The EU included South Korea and UAE in the list of prohibited offshores

Due to the fact that there is withholding of tax information in these jurisdictions, the European Union has published a "black list" of offshore companies. The list contains states whose efforts in the field of combating money laundering and terrorism do not meet the standards of the European Union.

The EU has included South Korea and the UAE in the list of prohibited off-shores

This list of jurisdictions that do not cooperate with the EU includes the following 17 countries: Palau, American Samoa, Bahrain, Mongolia, Namibia Barbados, Grenada, Guam, Macao, Marshall Islands, Saint Lucia, Samoa, Trinidad and Tobago, Tunisia, South Korea, Panama and the United Arab Emirates.

There are also a number of countries on the "grey list". These are states that fail to meet the European Union standards on financial transparency and the fight against super-beneficial tax regimes, but are going to make changes in their tax policy.

Among the countries included in the list of prohibited offshore companies, Panama (low prices for offshore services) and the UAE (free economic zones created for foreigners) are especially attractive for Russians.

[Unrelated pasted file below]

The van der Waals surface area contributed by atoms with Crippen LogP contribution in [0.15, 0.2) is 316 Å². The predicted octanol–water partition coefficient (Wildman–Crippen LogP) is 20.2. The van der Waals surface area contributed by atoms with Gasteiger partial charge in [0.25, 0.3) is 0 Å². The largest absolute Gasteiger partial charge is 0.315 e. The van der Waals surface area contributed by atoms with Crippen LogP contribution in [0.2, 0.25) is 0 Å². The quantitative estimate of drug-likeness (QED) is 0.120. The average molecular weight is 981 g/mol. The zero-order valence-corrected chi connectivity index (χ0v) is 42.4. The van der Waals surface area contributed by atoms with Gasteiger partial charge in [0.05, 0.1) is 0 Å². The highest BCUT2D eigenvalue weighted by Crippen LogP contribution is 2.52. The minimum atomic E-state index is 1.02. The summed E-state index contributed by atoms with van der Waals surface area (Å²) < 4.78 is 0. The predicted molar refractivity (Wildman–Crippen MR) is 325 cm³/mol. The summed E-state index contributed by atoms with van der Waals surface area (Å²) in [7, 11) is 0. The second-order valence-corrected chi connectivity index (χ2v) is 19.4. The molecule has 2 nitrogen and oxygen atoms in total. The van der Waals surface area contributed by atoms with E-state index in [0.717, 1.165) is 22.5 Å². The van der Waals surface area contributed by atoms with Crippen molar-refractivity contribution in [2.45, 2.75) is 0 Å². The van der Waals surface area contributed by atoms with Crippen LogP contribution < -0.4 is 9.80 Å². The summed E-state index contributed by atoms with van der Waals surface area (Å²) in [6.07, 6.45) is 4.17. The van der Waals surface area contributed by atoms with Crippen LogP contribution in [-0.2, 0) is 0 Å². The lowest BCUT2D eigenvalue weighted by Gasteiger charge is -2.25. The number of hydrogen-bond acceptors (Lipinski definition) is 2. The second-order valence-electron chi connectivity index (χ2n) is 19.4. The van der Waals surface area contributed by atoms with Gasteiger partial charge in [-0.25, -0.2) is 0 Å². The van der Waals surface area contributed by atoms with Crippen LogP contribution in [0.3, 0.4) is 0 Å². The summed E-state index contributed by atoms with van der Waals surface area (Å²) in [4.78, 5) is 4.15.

The emergence of a blacklist will have an impact on those Russian companies that use offshore companies in the jurisdictions listed in order to optimise taxes. This list will abolish the possibility for transferring money through transit companies registered by Russian beneficiaries in the EU countries with a more favourable tax climate.

Still, it is not clear how the black list will operate. Experts suggest that this sanctions may include withholding tax at source with any transfers in favour of companies from blacklisted countries. Blacklisted countries may be deprived of access to financing from the EU countries, as well as enhanced transaction monitoring, increased audit risks for taxpayers, who use structures related to these jurisdictions, or have counterparties there. Restrictions may relate to the possibility of opening an account in EU banks or remitting funds to such jurisdictions. As a result, businesses will have to be moved to a more transparent system of business management, with tax payments at each stage it seems.


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